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Re: Philosophy in English...different books...

Post  Admin on Sat 26 Aug - 11:24

Hello gang!The most difficult is past now… I’m hoping so… I had a hard week again this one’s. The capricorn who caused me troubles is out of here and it’s comforting for me. For this week,I’m in the same book. It’s the thinking of Bishop Edward Stillingfleet.
As to the universal and abstract theorems of science,the terms whereof are those reasons of things,which exist no where but only in the mind itself (whose noemata and ideas they are) the measure and rule of truth concerning them can be no foreign on extraneous thing without the mind,but must be native and domestic to it or contained within the mind itself,and therefore can be nothing but its clear and distinct perception. He continues in this vein,explaining that while the senses can perceive individual objects in the world,”abstract universal rationes,reasons,are that higher station of the mind,from whence looking down upon individual things,it hath a commanding view of them,and as it were a priori comprehends or knows them.”
Many thinkers in Locke’s day held some brand of innate ideas theory. But it was commonly believed by naïve and moderate innatists alike that reason was like a light or candle in each and every one of us,containing,in some sense, all the most basic principles of natural and moral philosophy,which were just waiting to be teased out by experience. Reason was seen as a storehouse of knowledge, cognizant of true propositions prior to,and thus independently of,experiential data. Experience could act as a catalyst for bringing this knowledge to consciousness,but it was not seen as its origin.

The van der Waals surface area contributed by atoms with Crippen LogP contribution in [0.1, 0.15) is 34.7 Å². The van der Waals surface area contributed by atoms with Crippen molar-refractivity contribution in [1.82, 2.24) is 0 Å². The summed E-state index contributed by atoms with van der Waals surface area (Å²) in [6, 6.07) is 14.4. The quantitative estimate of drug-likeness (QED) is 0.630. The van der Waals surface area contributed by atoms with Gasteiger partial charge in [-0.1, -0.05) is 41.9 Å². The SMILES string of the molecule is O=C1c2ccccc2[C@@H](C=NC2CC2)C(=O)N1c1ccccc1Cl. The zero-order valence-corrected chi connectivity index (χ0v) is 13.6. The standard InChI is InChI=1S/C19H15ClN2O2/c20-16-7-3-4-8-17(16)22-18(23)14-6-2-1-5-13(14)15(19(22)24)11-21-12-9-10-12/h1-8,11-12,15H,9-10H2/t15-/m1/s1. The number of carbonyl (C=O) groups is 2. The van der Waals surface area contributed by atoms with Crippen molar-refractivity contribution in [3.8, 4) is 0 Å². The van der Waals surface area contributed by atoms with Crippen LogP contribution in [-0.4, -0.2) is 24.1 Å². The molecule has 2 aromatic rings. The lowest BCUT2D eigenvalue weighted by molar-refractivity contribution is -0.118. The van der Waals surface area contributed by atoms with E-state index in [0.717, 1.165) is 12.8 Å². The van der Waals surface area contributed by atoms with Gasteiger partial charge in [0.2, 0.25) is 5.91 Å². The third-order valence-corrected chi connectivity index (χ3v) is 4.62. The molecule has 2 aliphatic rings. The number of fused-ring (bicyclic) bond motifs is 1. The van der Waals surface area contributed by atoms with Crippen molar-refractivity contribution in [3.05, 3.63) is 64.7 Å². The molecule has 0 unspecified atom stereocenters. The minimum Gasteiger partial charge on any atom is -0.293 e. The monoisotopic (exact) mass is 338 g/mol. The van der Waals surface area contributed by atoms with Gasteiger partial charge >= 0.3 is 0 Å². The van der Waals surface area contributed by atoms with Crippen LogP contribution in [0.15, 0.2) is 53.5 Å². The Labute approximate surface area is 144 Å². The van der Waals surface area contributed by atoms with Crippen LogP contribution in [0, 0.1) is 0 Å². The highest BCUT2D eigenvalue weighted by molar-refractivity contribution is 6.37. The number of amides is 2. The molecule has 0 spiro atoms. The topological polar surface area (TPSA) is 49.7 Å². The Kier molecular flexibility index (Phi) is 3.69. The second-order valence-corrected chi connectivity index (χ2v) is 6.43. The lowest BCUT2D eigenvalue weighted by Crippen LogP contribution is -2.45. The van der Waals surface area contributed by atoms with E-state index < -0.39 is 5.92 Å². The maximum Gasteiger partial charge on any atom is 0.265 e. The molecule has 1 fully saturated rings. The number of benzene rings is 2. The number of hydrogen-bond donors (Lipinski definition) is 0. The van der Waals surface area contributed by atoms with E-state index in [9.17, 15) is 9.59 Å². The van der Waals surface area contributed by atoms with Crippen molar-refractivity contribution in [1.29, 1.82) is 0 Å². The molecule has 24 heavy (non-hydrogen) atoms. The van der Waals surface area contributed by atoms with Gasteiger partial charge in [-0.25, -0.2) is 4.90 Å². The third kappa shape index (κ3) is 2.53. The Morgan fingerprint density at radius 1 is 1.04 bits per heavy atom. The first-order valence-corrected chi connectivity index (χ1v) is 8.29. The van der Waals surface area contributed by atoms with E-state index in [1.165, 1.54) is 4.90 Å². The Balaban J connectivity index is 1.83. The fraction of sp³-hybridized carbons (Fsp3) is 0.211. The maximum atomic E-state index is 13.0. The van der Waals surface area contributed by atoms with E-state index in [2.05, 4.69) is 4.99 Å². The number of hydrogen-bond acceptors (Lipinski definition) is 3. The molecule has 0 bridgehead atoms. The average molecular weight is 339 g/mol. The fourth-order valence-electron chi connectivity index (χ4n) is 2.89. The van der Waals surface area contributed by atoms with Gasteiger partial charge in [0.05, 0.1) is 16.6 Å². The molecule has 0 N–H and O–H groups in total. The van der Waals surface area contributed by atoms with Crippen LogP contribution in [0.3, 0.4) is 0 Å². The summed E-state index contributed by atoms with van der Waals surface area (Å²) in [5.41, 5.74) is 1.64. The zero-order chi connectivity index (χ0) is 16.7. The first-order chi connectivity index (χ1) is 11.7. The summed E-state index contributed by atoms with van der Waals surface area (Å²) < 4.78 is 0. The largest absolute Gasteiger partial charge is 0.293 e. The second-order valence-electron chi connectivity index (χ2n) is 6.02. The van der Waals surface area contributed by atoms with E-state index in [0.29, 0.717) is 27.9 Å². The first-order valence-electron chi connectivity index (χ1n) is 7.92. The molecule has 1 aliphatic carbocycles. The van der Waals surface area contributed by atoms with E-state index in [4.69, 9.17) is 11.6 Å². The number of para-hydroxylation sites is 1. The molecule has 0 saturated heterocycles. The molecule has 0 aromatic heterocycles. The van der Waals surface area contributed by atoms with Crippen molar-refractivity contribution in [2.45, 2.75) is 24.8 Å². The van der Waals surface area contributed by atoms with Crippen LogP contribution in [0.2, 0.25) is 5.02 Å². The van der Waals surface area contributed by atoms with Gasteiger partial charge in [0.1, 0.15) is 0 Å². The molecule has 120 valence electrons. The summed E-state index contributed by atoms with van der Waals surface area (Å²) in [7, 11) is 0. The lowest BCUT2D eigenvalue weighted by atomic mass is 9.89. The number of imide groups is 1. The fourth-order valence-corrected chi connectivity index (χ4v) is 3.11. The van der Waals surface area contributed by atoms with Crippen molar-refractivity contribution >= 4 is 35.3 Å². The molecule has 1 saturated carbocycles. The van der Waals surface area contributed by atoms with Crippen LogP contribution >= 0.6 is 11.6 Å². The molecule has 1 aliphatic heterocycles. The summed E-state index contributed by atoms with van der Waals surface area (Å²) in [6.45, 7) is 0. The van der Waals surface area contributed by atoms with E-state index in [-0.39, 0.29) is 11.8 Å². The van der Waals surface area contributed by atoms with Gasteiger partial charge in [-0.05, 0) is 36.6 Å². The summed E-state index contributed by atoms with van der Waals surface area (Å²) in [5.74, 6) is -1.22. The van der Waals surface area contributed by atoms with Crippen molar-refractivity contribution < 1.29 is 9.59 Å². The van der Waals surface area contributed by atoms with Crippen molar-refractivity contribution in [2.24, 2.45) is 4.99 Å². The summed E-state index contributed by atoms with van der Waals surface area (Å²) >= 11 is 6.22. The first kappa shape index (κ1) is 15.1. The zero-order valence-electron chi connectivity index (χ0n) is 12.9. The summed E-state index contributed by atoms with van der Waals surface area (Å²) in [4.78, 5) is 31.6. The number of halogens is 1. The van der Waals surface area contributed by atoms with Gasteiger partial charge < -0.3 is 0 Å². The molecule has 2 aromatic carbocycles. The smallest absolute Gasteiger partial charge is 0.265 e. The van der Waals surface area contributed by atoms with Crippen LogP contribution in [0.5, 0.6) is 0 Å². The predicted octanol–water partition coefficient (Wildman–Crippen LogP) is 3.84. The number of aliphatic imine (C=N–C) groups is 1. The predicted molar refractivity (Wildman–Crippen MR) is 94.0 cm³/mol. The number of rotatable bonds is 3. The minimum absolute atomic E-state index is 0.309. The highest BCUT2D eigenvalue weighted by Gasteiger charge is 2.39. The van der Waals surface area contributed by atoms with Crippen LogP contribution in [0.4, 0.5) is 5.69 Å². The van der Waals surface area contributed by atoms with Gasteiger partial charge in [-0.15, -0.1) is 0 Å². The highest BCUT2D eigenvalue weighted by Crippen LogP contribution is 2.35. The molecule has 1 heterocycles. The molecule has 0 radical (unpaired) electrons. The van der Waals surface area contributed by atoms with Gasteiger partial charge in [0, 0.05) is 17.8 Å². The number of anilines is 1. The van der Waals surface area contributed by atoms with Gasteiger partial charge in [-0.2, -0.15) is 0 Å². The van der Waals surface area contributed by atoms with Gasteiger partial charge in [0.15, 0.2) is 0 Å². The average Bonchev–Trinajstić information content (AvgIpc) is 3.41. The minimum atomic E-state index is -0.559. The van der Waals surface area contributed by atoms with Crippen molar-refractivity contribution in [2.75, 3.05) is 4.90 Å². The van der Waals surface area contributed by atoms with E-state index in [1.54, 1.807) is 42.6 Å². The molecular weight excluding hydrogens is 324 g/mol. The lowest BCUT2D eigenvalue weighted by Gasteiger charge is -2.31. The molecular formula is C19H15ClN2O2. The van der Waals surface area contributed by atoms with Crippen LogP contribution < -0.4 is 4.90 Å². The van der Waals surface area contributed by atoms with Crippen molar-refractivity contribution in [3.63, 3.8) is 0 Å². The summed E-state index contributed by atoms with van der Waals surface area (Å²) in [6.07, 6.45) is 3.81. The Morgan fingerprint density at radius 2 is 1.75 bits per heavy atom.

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Re: Philosophy in English...different books...

Post  Admin on Sat 2 Sep - 9:00

Hi everyone! Have a good week,it’s the first one’s to my daughter this week,good luck in it and be good it’s very important… your future is now… I’d made a mandala this week again,look in the link below… For this week again in my philosophy book (the same of last week):
“God has stamped a universal character of himself upon the minds of men.”Stillingfeet identifies 2 specific conditions under which a proposition may be considered innate:”1.If it be such as bears the same importance among all person. 2. If it be such as cannot be mistaken for the character of any thing else.” For Stillingfeet,the universality and clarity of certain propositions was evidence that they were,at the very least,familial to human reason. Henry More,who was one of the great intellectuals of his day,held that the mind is,as it were,preprogrammed to recognize true propositions when presented with them;much as one remembers a tune when one hears the first few notes,these ideas are,according to More,triggered or awakened by experience. Propositions he has in mind include geometrical truths,such as “the whole is bigger than the part” or “the 3 angles in a triangle are equal to 2 right ones.”Ralph Cudworth, another important thinker of the 17th century,held that reason has an innate grasp of the principles of natural science. Cudworth argued that empirical observation cannot discover the essence of things in the world, which he took to be the great end of scientific inquiry.
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Re: Philosophy in English...different books...

Post  Admin on Sat 9 Sep - 11:04